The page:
This week you’re going to hear a chorus of companies saying they care deeply about privacy. At Good Research we seriously mean it. We’re technologists who love technology but also worry about the social implications of what we build and what our industry builds. It’s why our tagline is “innovate without the risk.”
In 2020, we set a goal to share more about what we do and how we do it. We redesigned our website, got serious about writing down our experience, and dusted off our Twitter account. Our first drafts kept coming back long, with a bunch of asides and footnotes, full of explanations of foundational concepts and supplementary details in case people were unsure about the context. After this happened a few times we wondered why we felt compelled to explain so much. Was it just us, or was this an opportunity to do something?
This year we’re celebrating Data Privacy Day by introducing a new effort: DataCurious.org. Our vision is that it can be a place with simple answers to timely questions about data. Our CEO, Nathan Good, has been working at the intersection of human factors, security, and privacy for about as long as the field of usable security has been a “thing.” As the makers of technology, we’re constantly asking people to complete tasks that they can’t really complete. We don’t support them in goal formulation and we don’t make it easy to find the options that would satisfy their goals. Our hunch is that advancing the conversation about how data should be used requires people being able to ask questions, get answers, and form their own opinion. How can we help people divulge the amount of information necessary to get the desired functionality without oversharing?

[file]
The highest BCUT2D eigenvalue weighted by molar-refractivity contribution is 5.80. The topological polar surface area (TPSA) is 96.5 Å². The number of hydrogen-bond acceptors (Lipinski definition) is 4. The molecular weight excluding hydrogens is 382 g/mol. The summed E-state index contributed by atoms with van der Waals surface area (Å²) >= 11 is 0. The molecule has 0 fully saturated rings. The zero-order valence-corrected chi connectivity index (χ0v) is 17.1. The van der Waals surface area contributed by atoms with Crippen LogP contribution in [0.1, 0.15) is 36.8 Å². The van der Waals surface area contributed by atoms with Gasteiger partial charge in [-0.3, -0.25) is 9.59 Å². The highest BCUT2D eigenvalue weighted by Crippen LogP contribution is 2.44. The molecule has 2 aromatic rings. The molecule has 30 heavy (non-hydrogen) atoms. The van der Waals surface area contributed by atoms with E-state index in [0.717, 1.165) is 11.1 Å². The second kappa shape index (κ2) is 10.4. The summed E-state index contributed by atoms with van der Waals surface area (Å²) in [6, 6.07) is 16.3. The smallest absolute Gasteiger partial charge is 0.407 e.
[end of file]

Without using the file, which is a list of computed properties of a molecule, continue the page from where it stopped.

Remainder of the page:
Our practice has always had a human factors focus: how can we build technology and steward data in a way that serves people? Over time, we’ve realized that we could all benefit from having a better foundation of basic knowledge in regards to data privacy. We’re launching with a handful of entries and will regularly add to it. When we write new blog posts, we’ll add relevant entries that we can reuse over time, and we can all start building a foundation of shared knowledge about what’s going on with data. We’re also looking for more contributors. Do you have an idea for either a question you want answered? Or an entry you’d love to see written? Or a longer note that you’ve been holding on to, that’s also full of footnotes and asides. We’d love to hear from you!